Menu
➺ Free Shipping On All Orders Australia-wide ➺

Learn, Drink & Think ➺ Less Famous Siblings

Overshadowed but not overlooked.

‘The Red-Headed Step-Children of the Vines’…. No it’s not a new Tom Waits album.

We refer to the grape varieties from famous wine regions that are deserving of more attention. The ones that are often overshadowed by their famous vinous brethren and sistren, but more often than not are consistently delicious and can present amazing value for money in some of the more prestigious appellations.

So without further ado……

Different from the big-boned, famous wines of the region

There is no doubt Nebbiolo rules the roost in this famous North-West Italian wine region of Peimonte. The wines of Barolo and Barbaresco are justifiably revered for their longevity and structure; the benchmark for the Nebbiolo grape.

Today, some of those top flight Barolo’s can reach some heady price but you can always aim for the delicious Barbera, Dolcetto and Langhe Nebbiolo wines if you seek value and good times.

Personally we have two favourite grape varieties from the region that I keep heading back to like a moth to a lantern. Pelaverga and Freisa.

Pelaverga (PELLA-vair-gah) is a wine we adore. It’s produced in tiny quantities and is predominantly refined to the northern Barolo sub-region of Verduno and Colline Saluzzesi in western Piemonte.

It’s also very different from the big-boned, famous wines of the region (which for the record I also adore!). Pale in colour, it’s a red wine at the lighter end of medium-bodied with pepper-laced cherry fruits, spice and a vivid, airy feel to its palate shape. It’s just gorgeous.

Freisa (FRAY-shar) is another from Piemonte, deeper in colour with a bit more heft to its wild-berried fruit, hints of sage, amaro herbs, vibrant acidity and quite substantial tannins. Both offering a wallet-friendly excursion into one of the world’s great wine regions.

Way down south in Sicily you will find Frappato (FRAP-ah-toe); another vinous beauty that is often overshadowed by the island’s stellar Nero d’Avola, but is a beautiful wine in its own right. Aromatic, savoury and packed with vibrant cherry fruits it is wonderful as a straight variety and can reach great heights when blended with Nero d’Avola, Nerello Mascalese and Nerello Cappuccio… look out for producers such as COS and the rockstar, Arianna Occhipinti.

 

“There is no doubt Nebbiolo rules the roost in this famous North-West Italian wine region of Piemonte.”

A fraction of the cost of the revered Grand & Premier cru wines

Next, we go to France’s Burgundy region to worship at the high-altar to Pinot Noir and Chardonnay, but there is another variety that is deserving of our attention simply because it is a fraction of the cost of the revered Grand & Premier cru wines.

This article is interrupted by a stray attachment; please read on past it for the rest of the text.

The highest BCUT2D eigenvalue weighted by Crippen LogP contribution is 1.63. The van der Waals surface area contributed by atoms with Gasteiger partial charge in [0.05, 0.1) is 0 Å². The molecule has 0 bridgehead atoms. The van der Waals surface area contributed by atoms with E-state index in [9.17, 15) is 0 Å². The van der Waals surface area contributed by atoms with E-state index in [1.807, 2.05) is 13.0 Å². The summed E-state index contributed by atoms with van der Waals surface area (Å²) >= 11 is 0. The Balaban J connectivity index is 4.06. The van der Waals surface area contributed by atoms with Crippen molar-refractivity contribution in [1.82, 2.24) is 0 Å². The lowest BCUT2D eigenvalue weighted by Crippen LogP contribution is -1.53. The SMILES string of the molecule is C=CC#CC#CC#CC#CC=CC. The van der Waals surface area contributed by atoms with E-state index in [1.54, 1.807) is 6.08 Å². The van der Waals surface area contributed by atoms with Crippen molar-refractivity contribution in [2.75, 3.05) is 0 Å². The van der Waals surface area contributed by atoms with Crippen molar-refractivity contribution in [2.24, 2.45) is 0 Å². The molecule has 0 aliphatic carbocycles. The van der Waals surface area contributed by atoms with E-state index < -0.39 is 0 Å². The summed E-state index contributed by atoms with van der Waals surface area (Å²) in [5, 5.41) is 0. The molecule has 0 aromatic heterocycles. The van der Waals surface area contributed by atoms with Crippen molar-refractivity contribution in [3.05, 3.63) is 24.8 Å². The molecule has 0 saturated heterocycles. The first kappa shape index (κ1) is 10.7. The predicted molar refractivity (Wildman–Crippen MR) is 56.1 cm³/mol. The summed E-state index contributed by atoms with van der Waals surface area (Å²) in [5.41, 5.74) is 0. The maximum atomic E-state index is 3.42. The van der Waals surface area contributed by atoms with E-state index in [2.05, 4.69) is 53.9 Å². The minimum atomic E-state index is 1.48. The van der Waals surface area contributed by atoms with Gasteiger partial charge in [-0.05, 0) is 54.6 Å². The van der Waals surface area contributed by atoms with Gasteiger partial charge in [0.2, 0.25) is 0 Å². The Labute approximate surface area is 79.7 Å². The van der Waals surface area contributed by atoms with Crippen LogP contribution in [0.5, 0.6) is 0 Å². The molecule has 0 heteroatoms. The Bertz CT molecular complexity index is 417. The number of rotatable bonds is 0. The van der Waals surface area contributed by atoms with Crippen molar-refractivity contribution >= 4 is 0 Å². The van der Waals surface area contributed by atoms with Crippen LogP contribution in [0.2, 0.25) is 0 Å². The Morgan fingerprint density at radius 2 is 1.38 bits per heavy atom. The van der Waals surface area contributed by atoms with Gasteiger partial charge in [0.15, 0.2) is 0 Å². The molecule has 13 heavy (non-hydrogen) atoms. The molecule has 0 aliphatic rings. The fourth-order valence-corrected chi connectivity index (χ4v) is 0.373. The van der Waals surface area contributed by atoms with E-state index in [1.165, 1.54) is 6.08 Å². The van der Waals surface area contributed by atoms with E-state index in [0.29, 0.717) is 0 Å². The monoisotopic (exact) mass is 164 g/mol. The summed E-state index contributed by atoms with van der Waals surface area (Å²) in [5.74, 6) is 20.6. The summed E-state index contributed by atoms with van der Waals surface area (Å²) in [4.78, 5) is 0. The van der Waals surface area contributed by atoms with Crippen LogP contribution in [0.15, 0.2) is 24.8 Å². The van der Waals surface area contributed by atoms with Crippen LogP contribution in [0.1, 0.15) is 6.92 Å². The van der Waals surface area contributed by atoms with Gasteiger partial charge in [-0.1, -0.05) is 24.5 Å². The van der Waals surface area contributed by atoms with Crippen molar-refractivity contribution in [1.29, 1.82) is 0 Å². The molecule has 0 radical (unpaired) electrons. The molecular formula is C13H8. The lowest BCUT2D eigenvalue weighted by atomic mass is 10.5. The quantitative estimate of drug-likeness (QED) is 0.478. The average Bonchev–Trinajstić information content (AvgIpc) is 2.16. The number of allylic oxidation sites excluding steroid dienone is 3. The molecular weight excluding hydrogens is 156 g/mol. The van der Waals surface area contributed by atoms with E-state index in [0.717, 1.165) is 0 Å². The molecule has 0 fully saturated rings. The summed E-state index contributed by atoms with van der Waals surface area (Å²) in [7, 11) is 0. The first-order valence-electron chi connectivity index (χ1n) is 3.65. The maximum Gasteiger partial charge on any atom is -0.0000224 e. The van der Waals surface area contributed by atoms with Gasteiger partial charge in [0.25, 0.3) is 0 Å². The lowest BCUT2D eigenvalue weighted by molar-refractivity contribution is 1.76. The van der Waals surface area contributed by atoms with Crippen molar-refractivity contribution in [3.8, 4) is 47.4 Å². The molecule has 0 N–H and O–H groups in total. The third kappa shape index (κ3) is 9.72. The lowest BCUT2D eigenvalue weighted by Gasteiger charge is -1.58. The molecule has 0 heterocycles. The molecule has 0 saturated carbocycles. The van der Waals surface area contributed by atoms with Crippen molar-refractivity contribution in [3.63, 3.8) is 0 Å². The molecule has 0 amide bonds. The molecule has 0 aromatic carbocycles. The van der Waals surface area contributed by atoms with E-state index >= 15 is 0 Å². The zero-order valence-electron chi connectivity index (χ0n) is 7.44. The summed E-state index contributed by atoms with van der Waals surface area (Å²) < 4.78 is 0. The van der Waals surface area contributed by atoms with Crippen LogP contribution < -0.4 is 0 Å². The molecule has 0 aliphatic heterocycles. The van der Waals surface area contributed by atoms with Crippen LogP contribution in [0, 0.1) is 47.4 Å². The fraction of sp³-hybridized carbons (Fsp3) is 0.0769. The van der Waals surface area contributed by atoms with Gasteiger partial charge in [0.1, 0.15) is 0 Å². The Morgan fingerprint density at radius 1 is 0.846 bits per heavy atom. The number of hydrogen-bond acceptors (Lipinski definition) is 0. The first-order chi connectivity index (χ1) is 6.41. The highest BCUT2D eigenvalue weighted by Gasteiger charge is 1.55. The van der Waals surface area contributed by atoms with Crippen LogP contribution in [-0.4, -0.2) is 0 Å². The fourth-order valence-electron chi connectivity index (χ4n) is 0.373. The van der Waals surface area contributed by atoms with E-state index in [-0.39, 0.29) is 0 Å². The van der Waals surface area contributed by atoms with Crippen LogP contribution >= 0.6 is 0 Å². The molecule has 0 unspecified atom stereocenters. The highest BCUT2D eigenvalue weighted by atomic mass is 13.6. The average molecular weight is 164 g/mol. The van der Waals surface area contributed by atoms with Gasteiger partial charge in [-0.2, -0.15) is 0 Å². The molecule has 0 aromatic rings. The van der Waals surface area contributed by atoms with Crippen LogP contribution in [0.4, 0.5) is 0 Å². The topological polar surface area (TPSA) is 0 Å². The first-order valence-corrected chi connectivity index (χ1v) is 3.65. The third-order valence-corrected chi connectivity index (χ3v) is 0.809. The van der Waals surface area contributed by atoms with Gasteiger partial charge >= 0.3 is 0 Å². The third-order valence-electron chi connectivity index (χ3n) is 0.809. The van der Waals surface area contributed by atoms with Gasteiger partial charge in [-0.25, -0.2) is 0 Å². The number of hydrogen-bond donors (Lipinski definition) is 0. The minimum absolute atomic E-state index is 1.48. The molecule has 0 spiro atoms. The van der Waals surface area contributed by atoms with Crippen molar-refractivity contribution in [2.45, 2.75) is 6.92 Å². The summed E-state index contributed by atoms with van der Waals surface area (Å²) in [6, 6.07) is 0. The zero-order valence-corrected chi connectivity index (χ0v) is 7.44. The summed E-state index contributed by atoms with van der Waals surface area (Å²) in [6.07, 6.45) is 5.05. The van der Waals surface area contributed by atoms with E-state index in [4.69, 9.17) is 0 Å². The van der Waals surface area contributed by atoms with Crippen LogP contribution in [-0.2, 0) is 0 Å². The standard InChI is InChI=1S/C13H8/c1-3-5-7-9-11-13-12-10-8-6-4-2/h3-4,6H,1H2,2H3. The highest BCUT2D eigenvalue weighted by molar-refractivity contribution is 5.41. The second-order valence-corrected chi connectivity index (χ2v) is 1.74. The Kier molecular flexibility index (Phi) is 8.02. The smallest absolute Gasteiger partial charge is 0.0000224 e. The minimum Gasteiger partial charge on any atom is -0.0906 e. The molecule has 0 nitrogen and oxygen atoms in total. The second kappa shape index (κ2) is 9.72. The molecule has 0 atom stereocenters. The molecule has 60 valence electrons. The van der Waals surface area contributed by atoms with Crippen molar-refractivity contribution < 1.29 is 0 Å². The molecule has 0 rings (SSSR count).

Aligoté (AL-UH-goat-aye) is a white wine that is beginning to grow in popularity. Lightly floral with punchy citrus fruits, flinty minerality and a sapid, mouth-watering line of acidity, you’ll find tiny pockets in the Côte d’Or and more substantial plantings in the Côte Chalonnaise, Marsannay and on the slopes of Clos des Monts Luisants overlooking the Grand Cru vineyards of Morey-Saint-Denis.

In the Loire Valley, Cabernet Franc, Chenin Blanc and Sauviginon Blanc get all the love, but there is a wee red variety called Grolleau (GROL-loh) that makes us go weak at the knees.

It’s most commonly known as the variety associated with Rosé d’Anjou, but if you start looking a bit deeper you’ll find a few producers making red wine out of the grape.

You’re probably sensing a pattern here, but we have a penchant for wines that have a sense of space and an airiness to them. Grolleau ticks all the boxes here, red fruited, gently spiced with a sapid, mouth-watering acid line. While we are in the confessional, we also have a fetish for really cheap Italian white wine, the kind of house wine you find in trattoria in Italy for €5 for a one litre carafe. We’re weird like that.

We’re also a big fan of the wines of the Jura…. You know…. Poulsard, Savagnin, that sort of thing. If you have ever tried a glass of nutty, sous voile Savagnin with a slice of Comté cheese, you’ll know about perfect wine/food matches.

Well we have an antipodean equivalent and it is a cracker. The Crittenden Cri de Coeur Savagnin (SAV-ag-non) aged in ullage barrels under a flor of yeast. It is an insanely complex wine – appley and vivid with fino sherry notes and hints of marzipan, curry leaf, oyster shell, dried flowers and mustard powder. Crystalline purity and with beautiful poise, intensity and balance it is a stunning wine.

I guess what we’re trying to say here is it is worth digging a little deeper beyond what a wine region is most famous for… You will find some gems, whether Carignan in the Barossa or Pelaverga in Piemonte, it’s all about hunting down deliciousness.

 

 

“While we’re in the confessional, we also have a fetish for really cheap Italian white wine…”